What if the crime committed against you is the one which robs you of your truth? We all think we know the story of Circe. In this stunning mythological and truly unforgettable tale by Madeleine Miller, we hear her in her own voice. A daughter is born to Helios, god of the sun and the mightiest of Titans. Rejected and relegated to the shadows, Circe discovers she has a power all of her own. Perceived by the gods to be a threat, she is banished to the island of Aiaia where she learns how to harness her gifts and stand alone. When the mortal Odysseus arrives on the island, Circe finds herself risking everything she knows. In a man’s world, this is her song. She is woman, witch, myth, mortal, outcast, lover, destroyer and above all, survivor.


Fast forward to the present and if it’s a deep dive into the ups and downs of persona when it comes to social media that you’re after, then I’d heartily recommend Underbelly by Anna Whitehouse. It’s the story of Lo and Dylan, two mothers who meet in the playground and whose lives become entwined. All perfectly polished Insta posts and armchair activism, Lo is the ultimate middle-class mother whilst Dylan is struggling to survive as a single mum on a zero-hours telemarketing job from her flat. Underbelly brings together the complexities of female friendships and the dark side of the Internet.


Last but not least, if you enjoyed our chat about anti-heroines, women taking control of their own stories and some of the interesting questions which were unearthed about how we view each other as women, then this is a two-fold recommendation. Firstly, Viv Groskop’s Lift as You Climb: Women and the Art of Ambition really lifts the lid (see what I did there) on perception and explores what sisterhood really looks like these days. It’s empowering as well as entertaining, asking us what we can do to make things better for other women and considers how to do that without disadvantaging ourselves. Viv’s chart-topping podcast, How to Own the Room (she has a fantastic book out on the art of brilliant speaking with the same name) is an absolute must too. Her interview with bestselling author of Daughter of Fortune and The House of the Spirits, Isabel Allende, led me to recommending another brilliant book which looks at how we view ourselves as women to you too – Allende’s The Soul of a Woman.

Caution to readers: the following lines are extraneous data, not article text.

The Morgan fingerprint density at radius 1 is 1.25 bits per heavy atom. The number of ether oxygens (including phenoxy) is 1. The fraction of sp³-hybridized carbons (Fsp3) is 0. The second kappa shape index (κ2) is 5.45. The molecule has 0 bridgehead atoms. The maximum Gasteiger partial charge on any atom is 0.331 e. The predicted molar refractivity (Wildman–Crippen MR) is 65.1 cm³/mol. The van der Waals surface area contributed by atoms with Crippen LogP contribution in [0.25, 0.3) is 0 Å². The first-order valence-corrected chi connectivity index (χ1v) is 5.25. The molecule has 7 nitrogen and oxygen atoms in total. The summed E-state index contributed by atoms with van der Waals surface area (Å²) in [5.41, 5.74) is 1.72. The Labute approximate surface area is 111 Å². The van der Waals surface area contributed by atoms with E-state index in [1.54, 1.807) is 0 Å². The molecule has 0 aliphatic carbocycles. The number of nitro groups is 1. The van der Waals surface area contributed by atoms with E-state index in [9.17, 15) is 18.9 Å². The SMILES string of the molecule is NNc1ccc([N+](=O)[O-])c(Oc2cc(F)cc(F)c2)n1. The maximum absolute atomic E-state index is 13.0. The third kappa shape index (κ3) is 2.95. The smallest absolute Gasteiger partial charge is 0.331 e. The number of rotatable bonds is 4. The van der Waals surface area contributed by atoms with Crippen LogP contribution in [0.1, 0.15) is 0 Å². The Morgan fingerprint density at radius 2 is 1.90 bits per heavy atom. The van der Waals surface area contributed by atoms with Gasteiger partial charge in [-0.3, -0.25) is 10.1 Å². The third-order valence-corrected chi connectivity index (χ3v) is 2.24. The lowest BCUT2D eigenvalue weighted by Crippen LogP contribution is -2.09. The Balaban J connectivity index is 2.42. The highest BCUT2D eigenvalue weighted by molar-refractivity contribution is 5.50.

As ever, Rebecca L and I would love to know what you think of November’s Are You Sitting Comfortably so do get in touch if there’s a favourite among these or one you think should be a must-read. 

Happy Reading x


A huge thank you to our wonderful sponsor Julia Brendel who loves a good book and a beautiful design as much as we do!!! A truly joyous coming together of books and talented artists happened this week when one of Julia’s rooms was picked up by the glorious S J Axelby (see our review on her amazing new book “Interior Portraits” last month) for her Instagram Room Portrait Club. See below for a few wonderful interpretations of Julia’s design by numerous amazing artists.

Julia is offering 30% off all table linens today so head over to her website, sign up to her newsletter and get Christmas table ready xxxx



Join the discussion and tell us your opinion.

Alex Wilkinsonreply
November 29, 2022 at 9:33 am

I might have to add some of these books to the list- My Mum gave me reputation to read, which I loved and I binge watched Anatomy of a Scandal- absolutely gripping!

Rebecca Lovattreply
February 3, 2023 at 2:07 pm
– In reply to: Alex Wilkinson

Oh fantastic! Thank you so much! I loved them both too- highly addictive! Best wishes, Rebecca xxx

Leave a reply